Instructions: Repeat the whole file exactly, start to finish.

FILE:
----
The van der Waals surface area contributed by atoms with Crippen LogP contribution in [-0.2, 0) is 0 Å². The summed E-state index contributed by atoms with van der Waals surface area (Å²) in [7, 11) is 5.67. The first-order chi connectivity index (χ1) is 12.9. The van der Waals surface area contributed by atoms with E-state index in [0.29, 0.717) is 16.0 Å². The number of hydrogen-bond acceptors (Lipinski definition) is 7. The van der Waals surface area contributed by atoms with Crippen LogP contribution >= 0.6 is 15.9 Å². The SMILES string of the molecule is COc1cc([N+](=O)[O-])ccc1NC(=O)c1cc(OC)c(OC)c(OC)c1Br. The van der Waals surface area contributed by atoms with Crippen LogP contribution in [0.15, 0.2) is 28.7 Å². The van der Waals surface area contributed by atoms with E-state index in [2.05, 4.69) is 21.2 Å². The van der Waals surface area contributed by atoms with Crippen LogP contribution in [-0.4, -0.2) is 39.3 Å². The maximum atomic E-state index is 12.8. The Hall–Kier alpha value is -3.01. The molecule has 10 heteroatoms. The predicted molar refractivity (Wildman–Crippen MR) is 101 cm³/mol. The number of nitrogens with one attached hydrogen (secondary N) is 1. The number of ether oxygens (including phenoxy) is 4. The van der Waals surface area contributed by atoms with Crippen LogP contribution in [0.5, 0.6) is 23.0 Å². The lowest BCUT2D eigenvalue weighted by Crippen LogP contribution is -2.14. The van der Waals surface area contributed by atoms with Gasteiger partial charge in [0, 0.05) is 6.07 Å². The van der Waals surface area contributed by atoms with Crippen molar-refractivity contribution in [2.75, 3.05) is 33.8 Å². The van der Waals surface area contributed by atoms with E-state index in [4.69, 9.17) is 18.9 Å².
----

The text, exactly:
The van der Waals surface area contributed by atoms with Crippen LogP contribution in [-0.2, 0) is 0 Å². The summed E-state index contributed by atoms with van der Waals surface area (Å²) in [7, 11) is 5.67. The first-order chi connectivity index (χ1) is 12.9. The van der Waals surface area contributed by atoms with E-state index in [0.29, 0.717) is 16.0 Å². The number of hydrogen-bond acceptors (Lipinski definition) is 7. The van der Waals surface area contributed by atoms with Crippen LogP contribution >= 0.6 is 15.9 Å². The SMILES string of the molecule is COc1cc([N+](=O)[O-])ccc1NC(=O)c1cc(OC)c(OC)c(OC)c1Br. The van der Waals surface area contributed by atoms with Crippen LogP contribution in [0.15, 0.2) is 28.7 Å². The van der Waals surface area contributed by atoms with E-state index in [2.05, 4.69) is 21.2 Å². The van der Waals surface area contributed by atoms with Crippen LogP contribution in [-0.4, -0.2) is 39.3 Å². The maximum atomic E-state index is 12.8. The Hall–Kier alpha value is -3.01. The molecule has 10 heteroatoms. The predicted molar refractivity (Wildman–Crippen MR) is 101 cm³/mol. The number of nitrogens with one attached hydrogen (secondary N) is 1. The number of ether oxygens (including phenoxy) is 4. The van der Waals surface area contributed by atoms with Crippen LogP contribution in [0.5, 0.6) is 23.0 Å². The lowest BCUT2D eigenvalue weighted by Crippen LogP contribution is -2.14. The van der Waals surface area contributed by atoms with Gasteiger partial charge in [0, 0.05) is 6.07 Å². The van der Waals surface area contributed by atoms with Crippen molar-refractivity contribution in [2.75, 3.05) is 33.8 Å². The van der Waals surface area contributed by atoms with E-state index in [4.69, 9.17) is 18.9 Å².